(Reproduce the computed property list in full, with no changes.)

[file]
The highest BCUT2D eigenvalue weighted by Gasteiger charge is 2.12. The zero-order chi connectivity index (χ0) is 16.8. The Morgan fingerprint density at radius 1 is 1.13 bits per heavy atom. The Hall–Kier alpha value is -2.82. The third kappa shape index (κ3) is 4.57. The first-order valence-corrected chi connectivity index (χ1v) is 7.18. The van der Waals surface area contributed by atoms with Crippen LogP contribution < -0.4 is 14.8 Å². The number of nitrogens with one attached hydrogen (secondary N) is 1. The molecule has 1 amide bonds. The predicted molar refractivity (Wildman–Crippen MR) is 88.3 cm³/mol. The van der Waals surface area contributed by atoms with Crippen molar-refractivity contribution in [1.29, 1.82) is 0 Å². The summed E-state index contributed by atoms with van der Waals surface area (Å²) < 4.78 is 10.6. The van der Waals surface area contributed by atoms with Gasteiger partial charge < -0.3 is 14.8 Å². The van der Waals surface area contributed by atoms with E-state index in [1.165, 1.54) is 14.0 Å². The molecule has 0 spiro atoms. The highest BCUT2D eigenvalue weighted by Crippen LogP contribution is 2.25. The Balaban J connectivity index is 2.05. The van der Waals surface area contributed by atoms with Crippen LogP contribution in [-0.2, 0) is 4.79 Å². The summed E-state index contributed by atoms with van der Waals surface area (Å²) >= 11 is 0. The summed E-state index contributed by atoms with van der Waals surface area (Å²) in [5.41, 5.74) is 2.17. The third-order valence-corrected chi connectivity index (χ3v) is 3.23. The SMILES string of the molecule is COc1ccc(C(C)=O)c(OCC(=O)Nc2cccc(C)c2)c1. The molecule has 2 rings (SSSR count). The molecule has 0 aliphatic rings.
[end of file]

The highest BCUT2D eigenvalue weighted by Gasteiger charge is 2.12. The zero-order chi connectivity index (χ0) is 16.8. The Morgan fingerprint density at radius 1 is 1.13 bits per heavy atom. The Hall–Kier alpha value is -2.82. The third kappa shape index (κ3) is 4.57. The first-order valence-corrected chi connectivity index (χ1v) is 7.18. The van der Waals surface area contributed by atoms with Crippen LogP contribution < -0.4 is 14.8 Å². The number of nitrogens with one attached hydrogen (secondary N) is 1. The molecule has 1 amide bonds. The predicted molar refractivity (Wildman–Crippen MR) is 88.3 cm³/mol. The van der Waals surface area contributed by atoms with Crippen molar-refractivity contribution in [1.29, 1.82) is 0 Å². The summed E-state index contributed by atoms with van der Waals surface area (Å²) < 4.78 is 10.6. The van der Waals surface area contributed by atoms with Gasteiger partial charge < -0.3 is 14.8 Å². The van der Waals surface area contributed by atoms with E-state index in [1.165, 1.54) is 14.0 Å². The molecule has 0 spiro atoms. The highest BCUT2D eigenvalue weighted by Crippen LogP contribution is 2.25. The Balaban J connectivity index is 2.05. The van der Waals surface area contributed by atoms with Crippen LogP contribution in [-0.2, 0) is 4.79 Å². The summed E-state index contributed by atoms with van der Waals surface area (Å²) >= 11 is 0. The summed E-state index contributed by atoms with van der Waals surface area (Å²) in [5.41, 5.74) is 2.17. The third-order valence-corrected chi connectivity index (χ3v) is 3.23. The SMILES string of the molecule is COc1ccc(C(C)=O)c(OCC(=O)Nc2cccc(C)c2)c1. The molecule has 2 rings (SSSR count). The molecule has 0 aliphatic rings.